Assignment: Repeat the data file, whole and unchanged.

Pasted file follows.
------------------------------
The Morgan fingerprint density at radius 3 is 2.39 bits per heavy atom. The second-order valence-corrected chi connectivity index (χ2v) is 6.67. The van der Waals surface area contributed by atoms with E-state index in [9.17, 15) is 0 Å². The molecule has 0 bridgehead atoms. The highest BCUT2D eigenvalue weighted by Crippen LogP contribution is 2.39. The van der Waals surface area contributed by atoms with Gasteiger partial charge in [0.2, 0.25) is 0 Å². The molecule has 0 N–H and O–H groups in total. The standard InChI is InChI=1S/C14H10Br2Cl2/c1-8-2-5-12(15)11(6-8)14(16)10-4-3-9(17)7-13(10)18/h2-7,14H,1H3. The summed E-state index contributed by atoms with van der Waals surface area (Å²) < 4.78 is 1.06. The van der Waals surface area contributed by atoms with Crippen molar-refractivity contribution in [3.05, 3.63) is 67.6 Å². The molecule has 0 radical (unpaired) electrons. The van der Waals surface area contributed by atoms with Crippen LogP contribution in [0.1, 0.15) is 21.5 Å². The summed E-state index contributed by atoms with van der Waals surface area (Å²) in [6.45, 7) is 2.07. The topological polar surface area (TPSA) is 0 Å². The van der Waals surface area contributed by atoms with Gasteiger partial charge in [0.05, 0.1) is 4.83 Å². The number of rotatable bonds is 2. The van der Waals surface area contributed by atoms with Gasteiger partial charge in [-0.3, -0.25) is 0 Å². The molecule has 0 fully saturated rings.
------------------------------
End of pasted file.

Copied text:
The Morgan fingerprint density at radius 3 is 2.39 bits per heavy atom. The second-order valence-corrected chi connectivity index (χ2v) is 6.67. The van der Waals surface area contributed by atoms with E-state index in [9.17, 15) is 0 Å². The molecule has 0 bridgehead atoms. The highest BCUT2D eigenvalue weighted by Crippen LogP contribution is 2.39. The van der Waals surface area contributed by atoms with Gasteiger partial charge in [0.2, 0.25) is 0 Å². The molecule has 0 N–H and O–H groups in total. The standard InChI is InChI=1S/C14H10Br2Cl2/c1-8-2-5-12(15)11(6-8)14(16)10-4-3-9(17)7-13(10)18/h2-7,14H,1H3. The summed E-state index contributed by atoms with van der Waals surface area (Å²) < 4.78 is 1.06. The van der Waals surface area contributed by atoms with Crippen molar-refractivity contribution in [3.05, 3.63) is 67.6 Å². The molecule has 0 radical (unpaired) electrons. The van der Waals surface area contributed by atoms with Crippen LogP contribution in [0.1, 0.15) is 21.5 Å². The summed E-state index contributed by atoms with van der Waals surface area (Å²) in [6.45, 7) is 2.07. The topological polar surface area (TPSA) is 0 Å². The van der Waals surface area contributed by atoms with Gasteiger partial charge in [0.05, 0.1) is 4.83 Å². The number of rotatable bonds is 2. The van der Waals surface area contributed by atoms with Gasteiger partial charge in [-0.3, -0.25) is 0 Å². The molecule has 0 fully saturated rings.